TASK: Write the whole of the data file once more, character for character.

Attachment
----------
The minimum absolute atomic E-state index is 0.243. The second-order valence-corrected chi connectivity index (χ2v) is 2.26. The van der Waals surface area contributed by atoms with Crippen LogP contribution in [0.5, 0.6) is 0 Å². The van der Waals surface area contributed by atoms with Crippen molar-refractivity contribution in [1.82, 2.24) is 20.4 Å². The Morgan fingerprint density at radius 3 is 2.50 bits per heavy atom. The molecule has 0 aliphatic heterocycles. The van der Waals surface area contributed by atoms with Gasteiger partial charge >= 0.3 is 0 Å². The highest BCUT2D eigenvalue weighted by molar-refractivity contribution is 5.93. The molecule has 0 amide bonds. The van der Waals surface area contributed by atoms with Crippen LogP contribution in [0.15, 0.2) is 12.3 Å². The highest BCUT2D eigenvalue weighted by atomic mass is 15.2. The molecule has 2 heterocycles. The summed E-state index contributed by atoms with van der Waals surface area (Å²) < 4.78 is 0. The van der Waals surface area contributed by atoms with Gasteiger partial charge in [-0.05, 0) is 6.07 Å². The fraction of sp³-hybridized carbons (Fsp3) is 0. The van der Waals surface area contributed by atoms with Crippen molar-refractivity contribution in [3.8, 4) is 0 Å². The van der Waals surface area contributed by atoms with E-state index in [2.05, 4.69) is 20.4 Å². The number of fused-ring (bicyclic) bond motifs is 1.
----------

The minimum absolute atomic E-state index is 0.243. The second-order valence-corrected chi connectivity index (χ2v) is 2.26. The van der Waals surface area contributed by atoms with Crippen LogP contribution in [0.5, 0.6) is 0 Å². The van der Waals surface area contributed by atoms with Crippen molar-refractivity contribution in [1.82, 2.24) is 20.4 Å². The Morgan fingerprint density at radius 3 is 2.50 bits per heavy atom. The molecule has 0 aliphatic heterocycles. The van der Waals surface area contributed by atoms with Gasteiger partial charge >= 0.3 is 0 Å². The highest BCUT2D eigenvalue weighted by molar-refractivity contribution is 5.93. The molecule has 0 amide bonds. The van der Waals surface area contributed by atoms with Crippen LogP contribution in [0.15, 0.2) is 12.3 Å². The highest BCUT2D eigenvalue weighted by atomic mass is 15.2. The molecule has 2 heterocycles. The summed E-state index contributed by atoms with van der Waals surface area (Å²) < 4.78 is 0. The van der Waals surface area contributed by atoms with Gasteiger partial charge in [-0.05, 0) is 6.07 Å². The fraction of sp³-hybridized carbons (Fsp3) is 0. The van der Waals surface area contributed by atoms with Crippen molar-refractivity contribution in [3.8, 4) is 0 Å². The van der Waals surface area contributed by atoms with E-state index in [2.05, 4.69) is 20.4 Å². The number of fused-ring (bicyclic) bond motifs is 1.